Seat map Boeing 737-800 “Southwest Airlines”. Best seats in the plane

Seat map Boeing 737-800 “Southwest Airlines”. Best seats in the plane

Boeing 737-800 operated by Southwest Airlines has 175 seats.

Seat map of the Boeing 737-800 (738)

The seats of the first row (1DEF) as well as the seats 2ABC are narrower than other standard seats as the tray tables are built-in the armrests making them immovable. Also, there is no floor storage for these seats during take-off and landing.

The seats 2ABC are considered good seats as passengers will feel comfortable here thanks to extra legroom due to the bulkhead position.

The seats 9A and 10F are seats with missing windows.

Due to the exit row located behind the seats of the 13th row do not recline.

Passengers of the seats of 14th row and the seats of the 15th row will take advantage of extra space for their legs but at the same time these seats have limited recline because exit row is located behind. The tray tables of the seats 15BCDE are in the armrests making the armrests immovable and reducing the width of these seats.

The best seats on this airplane are the seats of the 16th row as all these seats have extra legroom. The width of the seats 16A and 16F is reduced as the tray tables are in the armrests because there are no seats in front.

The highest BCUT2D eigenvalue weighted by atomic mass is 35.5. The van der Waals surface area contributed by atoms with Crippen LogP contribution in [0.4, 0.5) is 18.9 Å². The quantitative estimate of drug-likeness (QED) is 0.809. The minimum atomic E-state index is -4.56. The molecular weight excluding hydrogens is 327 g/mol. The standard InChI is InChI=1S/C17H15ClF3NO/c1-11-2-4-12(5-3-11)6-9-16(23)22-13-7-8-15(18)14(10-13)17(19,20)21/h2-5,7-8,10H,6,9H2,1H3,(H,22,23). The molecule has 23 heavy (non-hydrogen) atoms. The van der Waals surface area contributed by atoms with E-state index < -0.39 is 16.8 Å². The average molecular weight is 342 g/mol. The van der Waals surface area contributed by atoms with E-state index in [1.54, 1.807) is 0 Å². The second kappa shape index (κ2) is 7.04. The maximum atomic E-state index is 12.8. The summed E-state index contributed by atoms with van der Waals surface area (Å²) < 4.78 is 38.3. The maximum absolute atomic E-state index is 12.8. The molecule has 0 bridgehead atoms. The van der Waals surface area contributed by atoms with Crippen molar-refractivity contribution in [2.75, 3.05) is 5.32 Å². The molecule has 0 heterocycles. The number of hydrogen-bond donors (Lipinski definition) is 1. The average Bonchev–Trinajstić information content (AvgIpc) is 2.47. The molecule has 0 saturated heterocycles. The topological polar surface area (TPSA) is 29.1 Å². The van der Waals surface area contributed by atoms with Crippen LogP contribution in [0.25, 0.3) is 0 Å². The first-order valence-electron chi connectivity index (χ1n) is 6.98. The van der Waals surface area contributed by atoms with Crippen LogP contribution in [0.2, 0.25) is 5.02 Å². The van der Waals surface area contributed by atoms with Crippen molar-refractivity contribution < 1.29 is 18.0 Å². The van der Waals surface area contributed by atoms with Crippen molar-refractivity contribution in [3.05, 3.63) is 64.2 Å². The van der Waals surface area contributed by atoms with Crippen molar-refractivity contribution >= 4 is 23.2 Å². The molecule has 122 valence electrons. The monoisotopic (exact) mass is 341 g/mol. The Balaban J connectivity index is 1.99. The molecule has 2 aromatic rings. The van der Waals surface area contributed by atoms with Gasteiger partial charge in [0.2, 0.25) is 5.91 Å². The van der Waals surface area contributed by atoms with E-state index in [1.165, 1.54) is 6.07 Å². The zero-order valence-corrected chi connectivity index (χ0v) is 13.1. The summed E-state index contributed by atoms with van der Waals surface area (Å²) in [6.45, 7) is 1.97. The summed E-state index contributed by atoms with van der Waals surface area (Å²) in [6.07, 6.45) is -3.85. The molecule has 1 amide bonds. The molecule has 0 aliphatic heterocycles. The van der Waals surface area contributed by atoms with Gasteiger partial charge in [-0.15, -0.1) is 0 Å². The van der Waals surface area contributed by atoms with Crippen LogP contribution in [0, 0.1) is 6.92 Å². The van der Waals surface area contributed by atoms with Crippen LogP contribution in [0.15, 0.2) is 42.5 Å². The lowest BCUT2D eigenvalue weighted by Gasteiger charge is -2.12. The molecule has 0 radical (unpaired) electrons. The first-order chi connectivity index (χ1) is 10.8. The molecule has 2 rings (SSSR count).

The only disadvantage of the seats 29C and 29D is their close location to the lavatories and galley.

The seats of the 30th row are considered bad seats as they have limited recline and due to proximity to the galley and lavatories.

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  1. Sally Hart Says: May 30, 2019 at 1:51 am

    The 737-800 is not handicap or wheelchair accessible. A handicapped individual cannot transfer into any of the bulk head 1st seats because they have fixed armrests which do not allow the passenger to transfer from their wheelchair to the seat. The first row of seats are the only seats that a passenger who is paralyzed can reach from their wheelchair with a transfer board. But the fixed armrest and narrow seats make this impossible. The only choice is for two untrained SWA personnel to pick the passenger up and try to place them in a seat and try not to injure them. Once in the seat, the passenger cannot move at all to re position themselves by lifting with their arms because the seat is too narrow. The fixed armrests are so hard that it is very comfortable to even rest your arm on them. This must be changed to continue to service the passengers who are handicapped. What is SWA going to do about this? Does the Americans with disabilities need to get involved to make sure that SWA and their Boeing 737-800 airplanes become accessible?